Nature in a Bottle

Meta Description

Create your own forest in a bottle requiring the minimum amount of maintenance. The ideal situation to understand photosynthesis and decomposition.

Learning Objectives

To understand the process of photosynthesis.
To understand the process of decomposition by detritivores.

Key Terms


The process by which, phototrophic organisms such as plants, produce sugars through the use of light, water and CO2.


Substances that are essential for growth and maintenance in living organisms.


The process whereby glucose is broken down in the presence of oxygen to release energy.


The movement of water within the plant.


When a gas is converted to a liquid upon cooling.


A miniature version of an actual living habitat.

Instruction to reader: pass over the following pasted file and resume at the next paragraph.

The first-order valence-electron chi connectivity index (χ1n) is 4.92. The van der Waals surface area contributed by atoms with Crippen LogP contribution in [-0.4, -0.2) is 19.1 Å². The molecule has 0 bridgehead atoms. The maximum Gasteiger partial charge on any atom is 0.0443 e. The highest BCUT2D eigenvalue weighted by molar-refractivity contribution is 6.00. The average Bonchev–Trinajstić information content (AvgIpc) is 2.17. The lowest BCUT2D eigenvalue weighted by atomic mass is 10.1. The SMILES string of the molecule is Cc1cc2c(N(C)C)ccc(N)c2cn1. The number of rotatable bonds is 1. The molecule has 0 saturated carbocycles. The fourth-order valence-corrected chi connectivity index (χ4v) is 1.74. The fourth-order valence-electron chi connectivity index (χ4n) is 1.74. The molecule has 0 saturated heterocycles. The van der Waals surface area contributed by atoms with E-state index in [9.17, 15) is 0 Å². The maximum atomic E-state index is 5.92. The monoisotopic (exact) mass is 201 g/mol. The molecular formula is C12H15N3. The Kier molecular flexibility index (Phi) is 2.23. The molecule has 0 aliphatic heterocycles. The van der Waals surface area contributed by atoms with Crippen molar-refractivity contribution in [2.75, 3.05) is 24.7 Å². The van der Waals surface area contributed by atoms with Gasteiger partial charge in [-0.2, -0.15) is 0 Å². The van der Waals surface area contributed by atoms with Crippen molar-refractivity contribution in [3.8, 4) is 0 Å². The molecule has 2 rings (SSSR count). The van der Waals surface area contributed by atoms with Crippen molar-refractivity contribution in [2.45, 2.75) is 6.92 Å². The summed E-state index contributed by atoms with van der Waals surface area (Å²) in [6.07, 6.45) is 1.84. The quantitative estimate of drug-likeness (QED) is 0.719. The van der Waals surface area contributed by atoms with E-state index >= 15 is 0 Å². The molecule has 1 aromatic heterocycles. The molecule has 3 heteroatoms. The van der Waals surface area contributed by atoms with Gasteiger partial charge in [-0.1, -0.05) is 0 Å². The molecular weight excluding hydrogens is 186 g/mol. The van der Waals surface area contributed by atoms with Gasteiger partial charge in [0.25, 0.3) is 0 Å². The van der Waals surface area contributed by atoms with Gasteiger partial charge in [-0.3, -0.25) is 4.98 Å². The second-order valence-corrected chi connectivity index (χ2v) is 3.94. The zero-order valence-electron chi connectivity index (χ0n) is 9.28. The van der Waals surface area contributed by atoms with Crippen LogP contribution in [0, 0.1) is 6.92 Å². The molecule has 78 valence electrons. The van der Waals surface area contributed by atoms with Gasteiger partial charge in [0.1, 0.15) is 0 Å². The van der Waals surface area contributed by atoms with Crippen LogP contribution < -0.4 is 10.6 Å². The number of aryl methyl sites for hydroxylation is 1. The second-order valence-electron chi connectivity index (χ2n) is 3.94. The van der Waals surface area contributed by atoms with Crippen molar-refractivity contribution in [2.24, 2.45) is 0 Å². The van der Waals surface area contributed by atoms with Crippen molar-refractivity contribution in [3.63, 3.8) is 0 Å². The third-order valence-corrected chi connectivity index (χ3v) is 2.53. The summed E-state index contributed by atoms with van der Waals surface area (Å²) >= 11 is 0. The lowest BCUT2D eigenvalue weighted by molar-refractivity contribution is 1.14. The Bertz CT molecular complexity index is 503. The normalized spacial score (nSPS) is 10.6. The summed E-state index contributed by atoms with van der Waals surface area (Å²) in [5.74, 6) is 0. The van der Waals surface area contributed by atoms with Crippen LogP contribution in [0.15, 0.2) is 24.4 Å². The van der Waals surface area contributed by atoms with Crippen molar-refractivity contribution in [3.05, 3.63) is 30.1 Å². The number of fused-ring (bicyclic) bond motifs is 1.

An organism that obtains energy from eating plants.


An organism that obtains energy from eating dead organic matter.

Step 1

Clean the glass jar and add a layer of rocks, pebbles and soil to the bottom of the jar (preferably in that order).

Step 2

In a bowl, dampen the compost and place a layer over the soil.

Step 3

Select a small number of seeds/seedlings and embed them into the soil. (If using seeds, ensure that they are placed deep enough and if using plantlings make sure that the roots are fully embedded within the soil).

Step 4

Pour a small amount of water over the compost.

Step 5

Place a few insects on the soil.

Step 6

Seal the container and place in a well lit area.

Some decorations may be placed within the jar prior to sealing, such a toy house or figures to give each terrarium an individual touch.

Parafilm may be used to further seal the lid.

Ensure that the terrarium is kept in a well-lit, warm area.

Do not add too much water as this would lead to water-logging and rotting.

When choosing plants, choose ones that will not grow larger than the container they will be placed in.

The main precaution in this experiment is ensuring that the lid is securely sealed in order to prevent gases from being lost.